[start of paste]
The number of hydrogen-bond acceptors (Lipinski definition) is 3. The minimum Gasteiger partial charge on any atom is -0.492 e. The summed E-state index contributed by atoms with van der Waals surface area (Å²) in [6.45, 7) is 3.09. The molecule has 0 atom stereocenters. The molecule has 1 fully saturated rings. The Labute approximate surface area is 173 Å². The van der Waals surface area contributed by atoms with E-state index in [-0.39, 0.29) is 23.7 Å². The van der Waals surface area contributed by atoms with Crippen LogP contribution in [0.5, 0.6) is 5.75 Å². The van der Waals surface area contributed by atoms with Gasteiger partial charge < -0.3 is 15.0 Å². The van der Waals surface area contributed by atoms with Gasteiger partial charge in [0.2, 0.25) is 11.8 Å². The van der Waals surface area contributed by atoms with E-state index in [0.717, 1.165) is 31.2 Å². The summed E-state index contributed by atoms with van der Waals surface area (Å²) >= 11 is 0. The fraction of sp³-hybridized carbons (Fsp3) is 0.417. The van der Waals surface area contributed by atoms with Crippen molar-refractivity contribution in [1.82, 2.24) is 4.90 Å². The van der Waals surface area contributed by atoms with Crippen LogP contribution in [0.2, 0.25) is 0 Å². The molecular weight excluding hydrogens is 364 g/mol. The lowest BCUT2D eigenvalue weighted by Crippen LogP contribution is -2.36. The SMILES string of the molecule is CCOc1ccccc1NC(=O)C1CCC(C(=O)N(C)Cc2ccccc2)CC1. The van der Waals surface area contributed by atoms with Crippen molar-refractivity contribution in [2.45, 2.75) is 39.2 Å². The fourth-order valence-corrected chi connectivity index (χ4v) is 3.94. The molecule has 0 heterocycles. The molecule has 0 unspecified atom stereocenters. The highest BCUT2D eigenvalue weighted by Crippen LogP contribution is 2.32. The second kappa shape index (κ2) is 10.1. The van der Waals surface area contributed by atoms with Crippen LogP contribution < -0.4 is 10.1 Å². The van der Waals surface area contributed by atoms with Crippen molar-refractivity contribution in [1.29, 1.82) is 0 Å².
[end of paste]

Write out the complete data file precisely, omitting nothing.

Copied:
The number of hydrogen-bond acceptors (Lipinski definition) is 3. The minimum Gasteiger partial charge on any atom is -0.492 e. The summed E-state index contributed by atoms with van der Waals surface area (Å²) in [6.45, 7) is 3.09. The molecule has 0 atom stereocenters. The molecule has 1 fully saturated rings. The Labute approximate surface area is 173 Å². The van der Waals surface area contributed by atoms with E-state index in [-0.39, 0.29) is 23.7 Å². The van der Waals surface area contributed by atoms with Crippen LogP contribution in [0.5, 0.6) is 5.75 Å². The van der Waals surface area contributed by atoms with Gasteiger partial charge < -0.3 is 15.0 Å². The van der Waals surface area contributed by atoms with Gasteiger partial charge in [0.2, 0.25) is 11.8 Å². The van der Waals surface area contributed by atoms with E-state index in [0.717, 1.165) is 31.2 Å². The summed E-state index contributed by atoms with van der Waals surface area (Å²) >= 11 is 0. The fraction of sp³-hybridized carbons (Fsp3) is 0.417. The van der Waals surface area contributed by atoms with Crippen molar-refractivity contribution in [1.82, 2.24) is 4.90 Å². The van der Waals surface area contributed by atoms with Crippen LogP contribution in [0.2, 0.25) is 0 Å². The molecular weight excluding hydrogens is 364 g/mol. The lowest BCUT2D eigenvalue weighted by Crippen LogP contribution is -2.36. The SMILES string of the molecule is CCOc1ccccc1NC(=O)C1CCC(C(=O)N(C)Cc2ccccc2)CC1. The van der Waals surface area contributed by atoms with Crippen molar-refractivity contribution in [2.45, 2.75) is 39.2 Å². The fourth-order valence-corrected chi connectivity index (χ4v) is 3.94. The molecule has 0 heterocycles. The molecule has 0 unspecified atom stereocenters. The highest BCUT2D eigenvalue weighted by Crippen LogP contribution is 2.32. The second kappa shape index (κ2) is 10.1. The van der Waals surface area contributed by atoms with Crippen LogP contribution < -0.4 is 10.1 Å². The van der Waals surface area contributed by atoms with Crippen molar-refractivity contribution in [1.29, 1.82) is 0 Å².